By Kerry Bennett
Office of the Vice President for Research


From the blue death-feigning beetle of the American Southwest to the fog-basking beetles found in the Namib Desert of southern Africa, darkling beetles inhabit deserts all over the world. More than 20,000 different species have been identified, but thousands more are still awaiting discovery. And scientists have yet to fully understand their evolutionary history.

With $879,000 in funding from the National Science Foundation, Northern Arizona University entomologist Aaron Smith recently embarked on a major study that seeks to advance scientific understanding of these remarkable insects, including their phylogeny, evolutionary history and global biodiversity patterns.

“This project will resolve centuries-old issues in our understanding of desert darkling beetles,” Smith said.

By generating DNA data using high-throughput sequencing for the darkling beetle Pimeliinae, the researchers will reconstruct a phylogeny, or evolutionary history, that will inform taxonomic decisions and help place current distributions and life histories within an evolutionary context.

“Darkling beetles are an incredibly species-rich and morphologically diverse family,” Smith said. “Despite their ubiquity in deserts across the world, however, current understanding of their evolutionary relationships and biogeographic history is extremely limited.”

The research will result in a revision of the higher-level classification of the subfamily; an extensive knowledge base of its evolutionary ecology and biogeography; and explorations of the beetles’ abilities to adapt in diverse ways to arid habitats across evolutionary time. Some darkling beetles live as long as 10 years—a very long time for an insect—and Smith wants to find out why.

“This research will also have implications for understanding patterns of past climate change and adaptations that have enabled darkling beetles to survive in many of the harshest habitats on Earth,” he said.

Project to provide student research opportunities at NAU and in Namibia

A key element of the project is training new researchers. Smith will mentor a postdoctoral researcher in all aspects of the project; supervise two Ph.D. students, whose research development will include cross-disciplinary training; and provide research opportunities and ongoing mentoring for at least 12 undergraduate students.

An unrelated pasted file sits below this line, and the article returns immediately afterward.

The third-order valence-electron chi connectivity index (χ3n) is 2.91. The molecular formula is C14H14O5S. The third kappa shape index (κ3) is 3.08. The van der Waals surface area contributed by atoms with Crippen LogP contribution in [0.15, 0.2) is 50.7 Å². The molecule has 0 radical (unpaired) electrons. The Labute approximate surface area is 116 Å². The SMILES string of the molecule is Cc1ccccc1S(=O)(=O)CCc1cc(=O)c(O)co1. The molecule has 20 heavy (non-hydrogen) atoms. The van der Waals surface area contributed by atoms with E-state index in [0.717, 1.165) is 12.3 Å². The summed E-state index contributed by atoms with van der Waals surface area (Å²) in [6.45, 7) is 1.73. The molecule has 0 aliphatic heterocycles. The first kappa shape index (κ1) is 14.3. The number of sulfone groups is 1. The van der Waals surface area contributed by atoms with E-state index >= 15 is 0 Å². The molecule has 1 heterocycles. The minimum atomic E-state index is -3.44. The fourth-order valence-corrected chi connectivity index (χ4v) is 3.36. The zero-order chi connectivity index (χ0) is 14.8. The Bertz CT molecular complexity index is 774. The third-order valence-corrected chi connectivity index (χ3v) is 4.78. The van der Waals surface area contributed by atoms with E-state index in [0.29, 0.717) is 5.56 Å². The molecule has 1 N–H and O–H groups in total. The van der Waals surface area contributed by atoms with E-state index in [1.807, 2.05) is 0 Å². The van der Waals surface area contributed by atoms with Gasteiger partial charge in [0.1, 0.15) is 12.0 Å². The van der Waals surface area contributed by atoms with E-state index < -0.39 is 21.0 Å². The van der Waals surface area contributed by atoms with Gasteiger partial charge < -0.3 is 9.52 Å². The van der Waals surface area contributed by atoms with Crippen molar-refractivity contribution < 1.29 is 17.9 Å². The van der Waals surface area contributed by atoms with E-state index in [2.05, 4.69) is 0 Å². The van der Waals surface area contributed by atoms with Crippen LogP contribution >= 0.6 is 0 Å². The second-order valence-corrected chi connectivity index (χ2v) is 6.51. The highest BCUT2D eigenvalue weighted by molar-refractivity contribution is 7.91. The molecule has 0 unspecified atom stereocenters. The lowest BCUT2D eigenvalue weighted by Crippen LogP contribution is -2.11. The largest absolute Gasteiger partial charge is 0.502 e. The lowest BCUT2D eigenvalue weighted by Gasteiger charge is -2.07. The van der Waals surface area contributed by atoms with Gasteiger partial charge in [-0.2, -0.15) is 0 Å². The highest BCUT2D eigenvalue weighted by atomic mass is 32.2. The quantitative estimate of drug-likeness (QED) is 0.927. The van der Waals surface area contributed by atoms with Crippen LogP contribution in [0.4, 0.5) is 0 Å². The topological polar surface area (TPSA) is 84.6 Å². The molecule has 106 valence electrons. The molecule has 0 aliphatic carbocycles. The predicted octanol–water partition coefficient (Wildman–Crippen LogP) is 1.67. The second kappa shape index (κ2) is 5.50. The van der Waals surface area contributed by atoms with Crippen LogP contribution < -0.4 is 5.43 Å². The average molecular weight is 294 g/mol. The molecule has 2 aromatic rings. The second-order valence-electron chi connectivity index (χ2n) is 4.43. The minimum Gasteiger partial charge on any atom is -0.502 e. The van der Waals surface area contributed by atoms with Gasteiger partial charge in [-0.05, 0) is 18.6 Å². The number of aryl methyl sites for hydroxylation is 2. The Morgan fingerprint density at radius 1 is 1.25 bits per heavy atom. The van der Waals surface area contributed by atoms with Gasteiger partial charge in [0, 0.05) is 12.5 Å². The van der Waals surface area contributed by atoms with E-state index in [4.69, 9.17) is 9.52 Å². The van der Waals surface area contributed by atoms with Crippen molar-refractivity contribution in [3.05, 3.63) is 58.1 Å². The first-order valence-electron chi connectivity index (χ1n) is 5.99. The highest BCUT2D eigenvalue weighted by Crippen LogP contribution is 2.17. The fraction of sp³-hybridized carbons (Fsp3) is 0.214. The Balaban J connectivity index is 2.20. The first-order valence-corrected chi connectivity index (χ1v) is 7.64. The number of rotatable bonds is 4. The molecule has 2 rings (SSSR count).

“Additional students will be trained through a hybrid learning course at NAU and Namibia’s renowned Gobabeb Research & Training Centre, offering courses in systematic entomology, systematic botany and biogeography,” Smith said.

Establishing partnerships with African scientists and students

Smith and his team will establish partnerships with African scientists and students, particularly in Namibia and South Africa, to develop research skills locally and disseminate data more broadly to researchers and the public. Participants in the study will help grow well-identified synoptic collections for Gobabeb, the National Museum of Namibia and the Ditsong Museum of Natural History in South Africa.

Researchers to produce an open-access electronic monograph

Another objective of the project is to produce an open-access electronic monograph of the subfamily using a bioinformatics platform and a matrix-based approach to coding and organizing morphological characters for descriptions. The monograph will include the first worldwide key to the Pimeliinae tribes and subtribes, images of specimens and characters, distribution maps and an extensive catalog of darkling beetle names and literature.

An assistant professor of biology, Smith joined NAU in 2014. The Smith Insect Biodiversity Lab conducts collaborative research to understand patterns of biodiversity and aid in the discovery and delimitation of insect species, the world’s most diverse group of multi-cellular organisms. Smith’s team works to promote public awareness of insect diversity and species conservation. Smith also serves as curator of the Colorado Plateau Museum of Arthropod Biodiversity.